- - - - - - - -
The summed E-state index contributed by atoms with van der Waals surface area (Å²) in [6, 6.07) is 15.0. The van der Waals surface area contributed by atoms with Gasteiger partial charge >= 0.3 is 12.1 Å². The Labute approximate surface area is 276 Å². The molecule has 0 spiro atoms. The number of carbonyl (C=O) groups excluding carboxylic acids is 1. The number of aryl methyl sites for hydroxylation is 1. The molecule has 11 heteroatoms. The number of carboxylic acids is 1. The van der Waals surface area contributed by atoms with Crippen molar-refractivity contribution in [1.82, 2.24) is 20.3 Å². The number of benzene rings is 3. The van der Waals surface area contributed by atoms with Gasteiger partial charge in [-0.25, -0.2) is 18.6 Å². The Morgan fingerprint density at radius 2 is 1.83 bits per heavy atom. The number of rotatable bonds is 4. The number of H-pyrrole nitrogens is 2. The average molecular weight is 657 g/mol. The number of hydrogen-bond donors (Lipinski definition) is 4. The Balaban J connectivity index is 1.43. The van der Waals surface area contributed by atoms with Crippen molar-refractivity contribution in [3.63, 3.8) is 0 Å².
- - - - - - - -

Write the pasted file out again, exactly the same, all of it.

The summed E-state index contributed by atoms with van der Waals surface area (Å²) in [6, 6.07) is 15.0. The van der Waals surface area contributed by atoms with Gasteiger partial charge >= 0.3 is 12.1 Å². The Labute approximate surface area is 276 Å². The molecule has 0 spiro atoms. The number of carbonyl (C=O) groups excluding carboxylic acids is 1. The number of aryl methyl sites for hydroxylation is 1. The molecule has 11 heteroatoms. The number of carboxylic acids is 1. The van der Waals surface area contributed by atoms with Crippen molar-refractivity contribution in [1.82, 2.24) is 20.3 Å². The number of benzene rings is 3. The van der Waals surface area contributed by atoms with Gasteiger partial charge in [-0.25, -0.2) is 18.6 Å². The Morgan fingerprint density at radius 2 is 1.83 bits per heavy atom. The number of rotatable bonds is 4. The number of H-pyrrole nitrogens is 2. The average molecular weight is 657 g/mol. The number of hydrogen-bond donors (Lipinski definition) is 4. The Balaban J connectivity index is 1.43. The van der Waals surface area contributed by atoms with Crippen molar-refractivity contribution in [3.63, 3.8) is 0 Å².